The Olympic Delivery Partner contract is estimated to be worth £200m, twice the figure suggested when it was awarded to the CLM consortium last week.

A senior figure close to the negotiations said CLM’s role was “80% scoped” after discussions with the Olympic Delivery Authority. He added: “It is going to be £100-200m, but £200m is nearer the mark.”

Salaries alone should cost at least £82m at 2006 prices on the assumption that there are 250 people working at the delivery partner at any one time. The typical salary is expected to be £55,000 to attract suitably qualified candidates over a six-year period.

A final valuation is likely to be made after 90 days, once the consortium has decided the payment structure and the construction programme.

During this time, four milestones must be reached.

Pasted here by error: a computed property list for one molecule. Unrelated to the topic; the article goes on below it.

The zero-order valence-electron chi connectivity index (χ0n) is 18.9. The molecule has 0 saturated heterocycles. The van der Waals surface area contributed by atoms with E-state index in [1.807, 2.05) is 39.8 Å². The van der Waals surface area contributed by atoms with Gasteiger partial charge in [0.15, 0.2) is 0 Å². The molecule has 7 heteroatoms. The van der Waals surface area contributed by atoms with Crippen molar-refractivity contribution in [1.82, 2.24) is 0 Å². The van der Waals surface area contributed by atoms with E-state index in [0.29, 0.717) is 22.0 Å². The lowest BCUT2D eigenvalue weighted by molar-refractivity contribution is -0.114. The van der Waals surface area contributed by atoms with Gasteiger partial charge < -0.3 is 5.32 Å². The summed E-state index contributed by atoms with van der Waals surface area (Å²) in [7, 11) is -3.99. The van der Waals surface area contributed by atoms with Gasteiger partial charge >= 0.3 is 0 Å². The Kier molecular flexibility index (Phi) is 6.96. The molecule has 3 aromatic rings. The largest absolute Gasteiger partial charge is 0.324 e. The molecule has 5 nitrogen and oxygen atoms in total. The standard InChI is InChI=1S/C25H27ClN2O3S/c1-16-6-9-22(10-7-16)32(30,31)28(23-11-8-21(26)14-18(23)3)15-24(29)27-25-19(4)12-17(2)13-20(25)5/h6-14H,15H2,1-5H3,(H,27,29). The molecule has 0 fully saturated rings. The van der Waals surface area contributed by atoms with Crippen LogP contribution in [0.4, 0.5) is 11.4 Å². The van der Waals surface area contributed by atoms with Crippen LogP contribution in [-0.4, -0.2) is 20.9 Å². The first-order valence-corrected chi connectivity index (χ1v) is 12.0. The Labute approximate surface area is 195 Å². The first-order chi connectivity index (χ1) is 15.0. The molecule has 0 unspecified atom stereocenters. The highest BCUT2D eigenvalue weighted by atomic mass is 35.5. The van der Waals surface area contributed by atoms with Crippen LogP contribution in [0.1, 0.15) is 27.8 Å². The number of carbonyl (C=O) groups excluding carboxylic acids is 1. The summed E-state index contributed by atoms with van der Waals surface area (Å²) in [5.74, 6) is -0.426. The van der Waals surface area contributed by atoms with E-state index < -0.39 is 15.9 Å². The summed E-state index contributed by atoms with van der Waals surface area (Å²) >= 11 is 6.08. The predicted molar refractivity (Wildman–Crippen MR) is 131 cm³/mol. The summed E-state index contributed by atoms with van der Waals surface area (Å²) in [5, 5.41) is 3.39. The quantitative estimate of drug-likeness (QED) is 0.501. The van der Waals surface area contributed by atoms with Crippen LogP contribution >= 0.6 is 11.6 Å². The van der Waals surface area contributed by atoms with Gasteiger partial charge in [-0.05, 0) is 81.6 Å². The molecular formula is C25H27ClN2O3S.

The first is: “mobilisation”, that is, putting CLM’s back office systems and key personnel in place.

The second is assessing CLM’s relationship with the handful of contracts that have been let so far.

The third is finalising the programme for the major construction works and the fourth is making arrangements for matters arising from the construction programme.

CLM’s success in passing these tests will determine how much it is to be paid.

The negotiations are taking place against a backdrop of controversy over CLM’s appointment.

Don Foster, the Liberal Democrat culture spokesperson, has complained of Laing O’Rourke’s involvement. The company is understood to have spent millions of pounds sponsoring London’s bid for the Games, but the actual amount has not been disclosed. Foster argued that this created an appearance of a conflict of interest.

Higgins said last week that when CLM and Bechtel went head-to-head as the shortlisted bidders, the former “provided the best value for money”.

CLM is made up of Laing O’Rourke, Mace and CH2M Hill.

• Research by Gardiner & Theobald has found that the inflation premium on output prices attributable to Olympic activity would average 0.9% a year to 2015. G&T said that the impact would be restricted to London and the South-east.